Mastering the Art of Following Up

Mastering the Art of Following Up

Turn “no” into a “yes” and no-responses into new clients
Mat ShermanJérémy Chevallier
May 18, 2019 7:23 PM
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Many people don’t realize this, but the key to making sales isn’t in the initial outreach. It’s in the follow-up.

Almost every customer PubLoft ever got was from a follow-up email, sometimes even 6+ times. The ultimate question now is:

Why is following up the killer activity, and not the initial reach out?

The reason to follow up is that your prospects are probably really busy, and didn’t plan on talking to you today. When a CEO or manager wakes up and starts their day, they usually plan it—and that plan does not include you. When you reach out on email or LinkedIn introducing yourself, they aren’t going to want to engage immediately.

Additionally, chances are you aren’t the only one sending outbound messages to them. Other freelancers and salespeople could be targeting them, so whenever she gets one of those messages, she immediately rejects them.

So how do you break through this wall?

Follow up! Most people don’t, so when you do, people notice. And they respond.

There is data from Grant Cardone on that:

Eight out of ten sales, from all companies, were made between the 5th and the 12th contact.

Another example of the phenomenon is outlined in this short listicle by Amanda Abella:

I recently got a lucrative writing deal after following up with a prospect for months. It’s not that they didn’t want to respond, it’s that they were up to their eyeballs in other projects and some things took a back seat. I’m pretty sure that the only reason I got the gig, and therefore increased my revenue, is because I was so consistent with following up.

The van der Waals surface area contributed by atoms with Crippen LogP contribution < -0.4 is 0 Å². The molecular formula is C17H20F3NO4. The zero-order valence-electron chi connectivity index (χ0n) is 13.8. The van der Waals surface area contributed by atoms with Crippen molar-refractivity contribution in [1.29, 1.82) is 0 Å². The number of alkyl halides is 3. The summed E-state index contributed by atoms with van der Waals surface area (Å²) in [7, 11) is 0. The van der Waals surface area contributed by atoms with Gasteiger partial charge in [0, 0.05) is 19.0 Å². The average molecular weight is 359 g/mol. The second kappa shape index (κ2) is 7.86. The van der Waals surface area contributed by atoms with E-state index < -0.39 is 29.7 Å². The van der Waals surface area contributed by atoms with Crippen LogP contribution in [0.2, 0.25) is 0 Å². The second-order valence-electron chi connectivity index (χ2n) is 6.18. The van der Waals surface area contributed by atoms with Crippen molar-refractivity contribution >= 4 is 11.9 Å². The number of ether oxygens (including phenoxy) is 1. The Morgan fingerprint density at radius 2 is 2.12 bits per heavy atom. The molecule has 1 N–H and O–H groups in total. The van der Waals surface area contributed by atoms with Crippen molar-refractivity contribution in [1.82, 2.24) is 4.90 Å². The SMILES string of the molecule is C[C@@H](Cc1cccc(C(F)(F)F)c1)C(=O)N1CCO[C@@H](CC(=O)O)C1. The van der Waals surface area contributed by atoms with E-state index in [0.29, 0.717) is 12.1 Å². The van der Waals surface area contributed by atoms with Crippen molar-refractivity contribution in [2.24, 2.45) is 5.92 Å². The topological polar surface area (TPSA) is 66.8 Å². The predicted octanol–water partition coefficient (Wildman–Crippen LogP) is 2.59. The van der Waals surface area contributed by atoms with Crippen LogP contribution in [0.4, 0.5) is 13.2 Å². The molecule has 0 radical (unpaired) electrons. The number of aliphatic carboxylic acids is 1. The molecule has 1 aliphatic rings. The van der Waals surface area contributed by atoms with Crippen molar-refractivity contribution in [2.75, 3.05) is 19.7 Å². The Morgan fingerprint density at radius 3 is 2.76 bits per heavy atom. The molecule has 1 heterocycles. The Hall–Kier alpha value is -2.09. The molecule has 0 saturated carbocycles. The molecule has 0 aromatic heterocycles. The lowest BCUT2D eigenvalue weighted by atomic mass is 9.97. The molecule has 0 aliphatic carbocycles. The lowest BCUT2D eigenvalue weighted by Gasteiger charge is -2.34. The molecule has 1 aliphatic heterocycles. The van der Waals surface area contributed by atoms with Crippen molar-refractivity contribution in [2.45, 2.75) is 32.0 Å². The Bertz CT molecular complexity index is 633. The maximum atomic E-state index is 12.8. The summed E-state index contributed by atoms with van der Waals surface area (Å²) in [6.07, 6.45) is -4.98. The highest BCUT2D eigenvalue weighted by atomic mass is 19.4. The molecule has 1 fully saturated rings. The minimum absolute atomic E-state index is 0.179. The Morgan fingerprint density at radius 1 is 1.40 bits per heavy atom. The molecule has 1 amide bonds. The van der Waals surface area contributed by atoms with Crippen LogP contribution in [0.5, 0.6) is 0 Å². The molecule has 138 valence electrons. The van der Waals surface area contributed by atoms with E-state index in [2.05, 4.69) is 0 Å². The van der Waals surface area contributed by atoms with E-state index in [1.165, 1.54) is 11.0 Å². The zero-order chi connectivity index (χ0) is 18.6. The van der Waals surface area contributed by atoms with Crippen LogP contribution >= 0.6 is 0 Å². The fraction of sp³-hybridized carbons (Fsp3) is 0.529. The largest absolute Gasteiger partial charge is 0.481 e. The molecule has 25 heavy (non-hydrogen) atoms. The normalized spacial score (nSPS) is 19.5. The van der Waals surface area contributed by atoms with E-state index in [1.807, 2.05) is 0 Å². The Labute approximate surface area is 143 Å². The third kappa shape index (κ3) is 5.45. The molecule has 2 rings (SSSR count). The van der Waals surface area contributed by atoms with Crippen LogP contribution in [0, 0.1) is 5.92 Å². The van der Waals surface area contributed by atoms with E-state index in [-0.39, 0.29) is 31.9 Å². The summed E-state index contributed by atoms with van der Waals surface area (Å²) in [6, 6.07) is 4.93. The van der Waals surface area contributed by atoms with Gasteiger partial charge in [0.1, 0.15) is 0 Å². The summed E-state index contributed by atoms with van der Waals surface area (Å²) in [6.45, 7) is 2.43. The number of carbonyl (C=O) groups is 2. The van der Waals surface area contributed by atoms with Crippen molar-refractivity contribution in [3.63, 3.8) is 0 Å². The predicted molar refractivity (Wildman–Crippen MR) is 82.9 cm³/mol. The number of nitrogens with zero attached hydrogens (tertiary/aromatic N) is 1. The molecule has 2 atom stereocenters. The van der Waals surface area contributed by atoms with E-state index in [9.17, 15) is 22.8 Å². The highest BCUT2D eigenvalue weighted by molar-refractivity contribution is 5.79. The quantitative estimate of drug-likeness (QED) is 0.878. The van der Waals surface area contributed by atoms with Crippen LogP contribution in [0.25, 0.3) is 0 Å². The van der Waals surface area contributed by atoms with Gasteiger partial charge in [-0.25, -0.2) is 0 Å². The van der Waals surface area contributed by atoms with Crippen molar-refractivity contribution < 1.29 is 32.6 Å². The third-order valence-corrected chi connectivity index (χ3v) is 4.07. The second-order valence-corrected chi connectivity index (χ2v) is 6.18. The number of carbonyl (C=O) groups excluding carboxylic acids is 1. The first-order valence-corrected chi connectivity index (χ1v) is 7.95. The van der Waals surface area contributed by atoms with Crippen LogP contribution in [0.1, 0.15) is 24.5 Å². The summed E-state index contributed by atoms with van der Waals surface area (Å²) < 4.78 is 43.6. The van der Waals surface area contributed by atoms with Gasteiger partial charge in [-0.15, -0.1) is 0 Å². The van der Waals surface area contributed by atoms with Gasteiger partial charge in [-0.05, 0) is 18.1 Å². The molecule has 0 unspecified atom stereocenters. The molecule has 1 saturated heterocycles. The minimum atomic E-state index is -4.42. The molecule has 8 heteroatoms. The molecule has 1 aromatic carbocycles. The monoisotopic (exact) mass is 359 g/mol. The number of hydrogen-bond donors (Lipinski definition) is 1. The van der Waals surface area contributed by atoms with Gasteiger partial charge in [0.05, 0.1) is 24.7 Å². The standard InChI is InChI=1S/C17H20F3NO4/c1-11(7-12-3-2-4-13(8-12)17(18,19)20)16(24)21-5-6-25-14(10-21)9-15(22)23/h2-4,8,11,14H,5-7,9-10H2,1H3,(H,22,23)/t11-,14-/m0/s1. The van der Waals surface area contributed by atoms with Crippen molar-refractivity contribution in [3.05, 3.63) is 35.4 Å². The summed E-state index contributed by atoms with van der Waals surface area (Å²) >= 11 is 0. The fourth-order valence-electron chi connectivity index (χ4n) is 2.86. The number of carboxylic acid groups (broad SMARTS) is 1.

By now you hopefully understand the importance of following up. It’s about getting the attention of the person you’re targeting, sometimes which will take months. Remember, the downside of not following up is:

  1. They forget about you
  2. Someone else earns their attention
  3. You lose the deal

Case study: San Diego Chargers

In the beginning of this talk, CEO Kyle Whissel talks about how the San Diego chargers (and every other NFL team) trains thousands of hours a year, in all seasons, just to prepare for 16 games that last 2–4 hours. He suggests that the same methodology be applied to prospecting. Build out your tool belt so much that you know what to do in every situation.

Just like the right guard for the chargers knows what to do during a blitz or a stacked defense, you should know how to follow up based on the behaviors your prospect is exhibiting.

Things to think about when following up

Be persistent, but not annoying

Following up is not annoying your prospects with a “just following up here” 20 times in a row. Each follow-up should be a value add, and it shouldn't even feel like a follow-up to the prospect.

Develop your cadence

The way you think about when you send your follow-up emails and how much time in between each one is what we call cadence. Rebecca Matias dives into sales cadence examples and lessons: